‘Brentʼs the one whoʼs usually doing the saving’
This time, it was Hugh Neff who played the hero.
Photo by Marcel Vander Wier
CROSSING THE ARTERY – Yukon Quest race official Scott Smith guides injured musher Brent Sassʼs dog team across the Klondike Hig hway into the Braeburn checkpoint Sunday afternoon. A Yukon Quest photographer is laying on the highway to take a photo of the team (top). HELPING HANDS AT THE READY – Yukon Quest musher Brent Sass is placed onto a plane on a stretcher Sunday afternoon in Braeburn. The 34-year-old suffered a head injury in a fall on the trail from Carmacks to Braeburn.
BRAEBURN – This time, it was Hugh Neff who played the hero.
The Tok, Alaska musher was the first Yukon Quest competitor to reach the scene of an injury to Brent Sass on Sunday afternoon.
Sass, 34, suffered a head injury after falling off his sled about 18 km (12 miles) outside of Braeburn.
The Eureka, Alaska musher had been running second to eventual winner Allen Moore before the incident.
After leading Sassʼs dog team into the Braeburn checkpoint Sunday afternoon, Neff recalled the scene to reporters.
“Iʼm in shock. I think we all are in shock still,” the 46-year-old said.
“I donʼt even know what happened. (Sass) somehow wiped out and hit his head, I think, on the ground. Whether youʼre a musher or anybody, that could happen to anyone really.”
Neff said when he arrived, he met a Canadian Ranger who was keeping Sassʼs dog team company.
Neff went right to work, pulling two bags of thawed meat off his sled to feed to his rivalʼs team.
“Obviously, everybodyʼs concerned about Brent,” said Neff, the Questʼs 2012 champion.
“The funny thing is, Brentʼs the one whoʼs usually doing the saving. What goes around, comes around. Iʼm just glad I was there to be there to help.”
Neff said he spent approximately two hours at the scene, but added his dogs didnʼt mind the unexpected break.
“What my dogs did mind was, as we were feeding Brentʼs dogs, I look over and my whole team is giving me this nasty look like, ʻHey, pal, have they been pulling you around for the last 1,000 miles?ʼ”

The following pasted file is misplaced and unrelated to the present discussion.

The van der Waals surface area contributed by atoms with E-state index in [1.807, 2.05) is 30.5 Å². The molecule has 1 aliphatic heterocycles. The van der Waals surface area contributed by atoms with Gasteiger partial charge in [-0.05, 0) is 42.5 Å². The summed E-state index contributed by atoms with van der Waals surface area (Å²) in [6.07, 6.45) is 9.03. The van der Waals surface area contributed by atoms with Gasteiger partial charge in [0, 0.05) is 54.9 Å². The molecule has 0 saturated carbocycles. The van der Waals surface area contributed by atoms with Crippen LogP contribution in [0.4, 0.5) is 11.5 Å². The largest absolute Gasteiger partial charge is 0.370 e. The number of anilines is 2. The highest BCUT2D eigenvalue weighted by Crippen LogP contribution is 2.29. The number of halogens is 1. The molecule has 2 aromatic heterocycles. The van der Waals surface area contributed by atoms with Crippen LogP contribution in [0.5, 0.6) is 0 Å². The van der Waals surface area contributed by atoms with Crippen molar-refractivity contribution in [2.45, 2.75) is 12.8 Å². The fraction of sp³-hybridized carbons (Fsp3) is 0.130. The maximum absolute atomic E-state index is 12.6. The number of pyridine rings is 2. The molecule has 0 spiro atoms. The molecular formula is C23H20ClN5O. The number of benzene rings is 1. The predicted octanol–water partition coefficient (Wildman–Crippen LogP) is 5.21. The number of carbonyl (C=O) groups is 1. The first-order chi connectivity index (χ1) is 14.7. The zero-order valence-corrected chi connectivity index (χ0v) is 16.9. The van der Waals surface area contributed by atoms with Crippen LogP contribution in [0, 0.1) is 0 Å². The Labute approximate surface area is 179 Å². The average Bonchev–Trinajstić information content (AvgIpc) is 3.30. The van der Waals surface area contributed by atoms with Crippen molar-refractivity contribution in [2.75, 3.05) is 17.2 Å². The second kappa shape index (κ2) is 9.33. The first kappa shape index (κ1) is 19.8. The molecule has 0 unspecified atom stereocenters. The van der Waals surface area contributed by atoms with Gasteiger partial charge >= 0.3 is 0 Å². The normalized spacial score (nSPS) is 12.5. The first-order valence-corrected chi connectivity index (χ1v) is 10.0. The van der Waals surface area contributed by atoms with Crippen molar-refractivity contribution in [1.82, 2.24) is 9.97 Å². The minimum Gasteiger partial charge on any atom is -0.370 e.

Neff said the incident is a tough one to swallow, admitting he was rooting for Sass to win his first Yukon Quest.
“Every time I look at his team, it looks like a Jack London novel or a Walt Disney movie,” he said.
“Itʼs just one of the prettiest dog teams Iʼve seen in my life. And all of a sudden, Iʼm getting to feed this team and hang out with them?
“Then again, weʼre all worried about Brent more than anything.”
He said Sassʼs dogs refused to lead with race official Scott Smith on the runners, so Neff led the way over the last 12 miles.
Smith competed in the Quest last year, winning rookie of the year honours.
The trail to the finish line out of Braeburn will be different for Neff this time around, he said.
“This yearʼs not much of a race per se, because weʼre so far ahead of everybody else, so for me, this is just a journey. Iʼve done this race for 14 years now, and thereʼs never a dull moment.
“I think weʼre all bummed, severely,” he said of Sassʼs injury.
“To see a guy – he was basically having what we call the magic carpet ride – and to see it just fall apart … You know what I said? I said, ʻHe pulled a Neff.ʼ Iʼve been there and Iʼve fallen apart too.”
Neff wasnʼt interested in taking credit for the latest rescue on the Yukon Quest trail.
“People want to make the mushers the heroes, but the real heroes are the dogs,” he said.
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